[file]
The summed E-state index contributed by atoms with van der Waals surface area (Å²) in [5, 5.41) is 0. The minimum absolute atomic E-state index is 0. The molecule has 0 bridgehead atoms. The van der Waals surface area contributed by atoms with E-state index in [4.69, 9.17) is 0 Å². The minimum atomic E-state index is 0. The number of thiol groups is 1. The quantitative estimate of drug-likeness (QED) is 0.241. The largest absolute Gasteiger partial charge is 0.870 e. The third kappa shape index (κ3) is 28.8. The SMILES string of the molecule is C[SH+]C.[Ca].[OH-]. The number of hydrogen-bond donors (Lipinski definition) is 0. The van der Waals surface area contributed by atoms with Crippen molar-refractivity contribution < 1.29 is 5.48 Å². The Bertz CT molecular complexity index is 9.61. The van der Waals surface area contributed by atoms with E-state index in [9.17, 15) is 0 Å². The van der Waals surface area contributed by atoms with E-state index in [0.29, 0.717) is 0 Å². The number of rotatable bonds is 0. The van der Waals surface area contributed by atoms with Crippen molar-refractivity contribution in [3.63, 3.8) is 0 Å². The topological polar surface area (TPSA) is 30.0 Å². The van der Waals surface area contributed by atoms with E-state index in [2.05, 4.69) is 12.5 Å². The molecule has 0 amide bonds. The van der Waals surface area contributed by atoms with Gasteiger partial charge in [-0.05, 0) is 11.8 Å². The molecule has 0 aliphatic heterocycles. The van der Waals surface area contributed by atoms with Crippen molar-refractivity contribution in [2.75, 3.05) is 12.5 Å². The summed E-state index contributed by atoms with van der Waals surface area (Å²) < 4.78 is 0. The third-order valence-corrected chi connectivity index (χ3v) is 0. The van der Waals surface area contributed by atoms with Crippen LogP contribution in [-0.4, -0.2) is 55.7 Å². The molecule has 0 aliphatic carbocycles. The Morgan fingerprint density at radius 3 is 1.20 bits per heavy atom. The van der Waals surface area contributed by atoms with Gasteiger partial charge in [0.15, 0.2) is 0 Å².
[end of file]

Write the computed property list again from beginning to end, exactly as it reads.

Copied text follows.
The summed E-state index contributed by atoms with van der Waals surface area (Å²) in [5, 5.41) is 0. The minimum absolute atomic E-state index is 0. The molecule has 0 bridgehead atoms. The van der Waals surface area contributed by atoms with E-state index in [4.69, 9.17) is 0 Å². The minimum atomic E-state index is 0. The number of thiol groups is 1. The quantitative estimate of drug-likeness (QED) is 0.241. The largest absolute Gasteiger partial charge is 0.870 e. The third kappa shape index (κ3) is 28.8. The SMILES string of the molecule is C[SH+]C.[Ca].[OH-]. The number of hydrogen-bond donors (Lipinski definition) is 0. The van der Waals surface area contributed by atoms with Crippen molar-refractivity contribution < 1.29 is 5.48 Å². The Bertz CT molecular complexity index is 9.61. The van der Waals surface area contributed by atoms with E-state index in [9.17, 15) is 0 Å². The van der Waals surface area contributed by atoms with E-state index in [0.29, 0.717) is 0 Å². The number of rotatable bonds is 0. The van der Waals surface area contributed by atoms with Crippen molar-refractivity contribution in [3.63, 3.8) is 0 Å². The topological polar surface area (TPSA) is 30.0 Å². The van der Waals surface area contributed by atoms with E-state index in [2.05, 4.69) is 12.5 Å². The molecule has 0 amide bonds. The van der Waals surface area contributed by atoms with Gasteiger partial charge in [-0.05, 0) is 11.8 Å². The molecule has 0 aliphatic heterocycles. The van der Waals surface area contributed by atoms with Crippen molar-refractivity contribution in [2.75, 3.05) is 12.5 Å². The summed E-state index contributed by atoms with van der Waals surface area (Å²) < 4.78 is 0. The third-order valence-corrected chi connectivity index (χ3v) is 0. The van der Waals surface area contributed by atoms with Crippen LogP contribution in [-0.4, -0.2) is 55.7 Å². The molecule has 0 aliphatic carbocycles. The Morgan fingerprint density at radius 3 is 1.20 bits per heavy atom. The van der Waals surface area contributed by atoms with Gasteiger partial charge in [0.15, 0.2) is 0 Å².